A Few Warhol Photos

Photographs on Display in the Salm Palace

Through a maze of rooms in the National Gallery’s Salm Palace, an exhibition of photos by pop art icon Andy Warhol is sandwiched between neoclassical portraits and sprawling Romantic-era landscapes. The collection was donated by the Andy Warhol Foundation for Visual Arts for the National Gallery’s new exhibit “Generosity. The Art of Giving,” marking the Gallery’s 220th anniversary. The photos made their debut in late February, delayed by three weeks due to bad weather in the United States.

When one finally stumbles upon the photographs, there is little indication they were taken by Warhol. The colorful canvases and iconic imagery he is known for are absent from this exhibition; instead, there are a menagerie of Polaroids, gelatin silver prints, and a couple of black and white stitched panels. These offer a rare look into Warhol’s daily life behind the lens, which resulted in over 30,000 photos taken during his lifetime.

The Polaroids offer a more candid take on the glitz and glamour of celebrity that always piqued Warhol’s interest. Casual snapshots of actors, lovers, and multi-millionaires are matted side by side, a testament to the assortment of personalities that Warhol surrounded himself with.

The other works in the exhibit are a subdued depiction of Warhol’s interest in everyday objects—vegetables and silverware, arranged neatly in sets of four. One set of prints, a shot of a shop’s window, emblazoned with the word “SALE,” hints at the undertones of consumerism present in Warhol’s depiction of American brands, while the repetition of the stitched panels echoes some of his most famous silk-screen works, like Marilyn Monroe and Elvis.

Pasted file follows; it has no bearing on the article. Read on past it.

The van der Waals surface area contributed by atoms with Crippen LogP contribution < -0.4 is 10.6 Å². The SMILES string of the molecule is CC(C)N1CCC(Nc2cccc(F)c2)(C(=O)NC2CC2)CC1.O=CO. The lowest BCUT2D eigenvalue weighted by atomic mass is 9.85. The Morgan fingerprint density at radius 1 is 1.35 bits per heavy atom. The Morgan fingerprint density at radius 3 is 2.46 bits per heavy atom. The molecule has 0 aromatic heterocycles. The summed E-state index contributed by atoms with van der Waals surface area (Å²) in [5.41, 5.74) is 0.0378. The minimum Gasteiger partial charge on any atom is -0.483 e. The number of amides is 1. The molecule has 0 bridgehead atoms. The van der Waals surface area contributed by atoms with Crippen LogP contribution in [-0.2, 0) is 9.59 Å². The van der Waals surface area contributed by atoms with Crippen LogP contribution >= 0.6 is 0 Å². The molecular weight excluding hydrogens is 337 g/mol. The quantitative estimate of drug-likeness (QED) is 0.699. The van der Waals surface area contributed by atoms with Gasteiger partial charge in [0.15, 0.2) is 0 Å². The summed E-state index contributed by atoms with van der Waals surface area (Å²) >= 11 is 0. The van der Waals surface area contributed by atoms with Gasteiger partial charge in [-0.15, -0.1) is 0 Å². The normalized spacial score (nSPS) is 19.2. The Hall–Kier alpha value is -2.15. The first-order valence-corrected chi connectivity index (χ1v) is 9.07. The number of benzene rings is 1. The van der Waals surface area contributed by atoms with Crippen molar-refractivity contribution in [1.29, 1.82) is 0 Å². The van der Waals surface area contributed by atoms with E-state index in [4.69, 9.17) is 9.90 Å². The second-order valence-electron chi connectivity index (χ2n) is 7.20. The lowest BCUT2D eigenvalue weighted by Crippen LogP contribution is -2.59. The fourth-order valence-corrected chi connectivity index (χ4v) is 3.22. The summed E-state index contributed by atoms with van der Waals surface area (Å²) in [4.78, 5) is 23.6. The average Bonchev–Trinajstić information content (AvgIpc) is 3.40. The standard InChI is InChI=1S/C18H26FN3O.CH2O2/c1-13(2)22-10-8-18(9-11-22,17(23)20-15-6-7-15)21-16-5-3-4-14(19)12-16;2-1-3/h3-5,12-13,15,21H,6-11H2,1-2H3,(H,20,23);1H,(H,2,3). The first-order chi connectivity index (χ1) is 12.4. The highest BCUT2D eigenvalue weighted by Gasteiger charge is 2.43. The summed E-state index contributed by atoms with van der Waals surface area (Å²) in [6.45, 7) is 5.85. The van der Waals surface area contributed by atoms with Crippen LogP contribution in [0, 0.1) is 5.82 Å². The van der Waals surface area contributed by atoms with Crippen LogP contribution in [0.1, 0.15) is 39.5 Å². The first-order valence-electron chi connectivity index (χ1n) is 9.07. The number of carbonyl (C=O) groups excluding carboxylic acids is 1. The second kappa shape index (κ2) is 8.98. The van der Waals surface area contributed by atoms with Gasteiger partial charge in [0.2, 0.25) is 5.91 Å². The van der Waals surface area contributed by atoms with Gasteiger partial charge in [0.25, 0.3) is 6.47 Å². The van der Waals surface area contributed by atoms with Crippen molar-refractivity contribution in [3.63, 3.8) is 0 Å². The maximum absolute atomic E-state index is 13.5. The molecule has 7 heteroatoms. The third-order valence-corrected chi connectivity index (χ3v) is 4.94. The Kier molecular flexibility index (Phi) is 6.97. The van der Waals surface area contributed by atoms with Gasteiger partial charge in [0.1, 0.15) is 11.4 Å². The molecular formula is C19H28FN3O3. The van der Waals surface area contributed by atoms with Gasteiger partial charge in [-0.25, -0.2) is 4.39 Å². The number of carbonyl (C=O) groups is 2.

As quickly as the collection appears, unmistakably mounted against sunshine yellow walls, it ends. Visitors suddenly remember that the room is also filled with canvases and sculpture from a bygone era, and in comparison, Warhol’s photographs seem like nothing more than a glimpse into the future—though a small one at that.

This collection of photos is far from substantial, and may not be enough to satiate the causal Warhol enthusiast. But for those looking for even a brief peek behind the scenes of the great pop artist’s life, head to the exhibition at Salm Palace. You just might have some trouble finding it.

Admission price is 220 kc for an annual pass allowing access to all National Gallery exhibits in 2016.

For more information please visit: www.ngprague.cz

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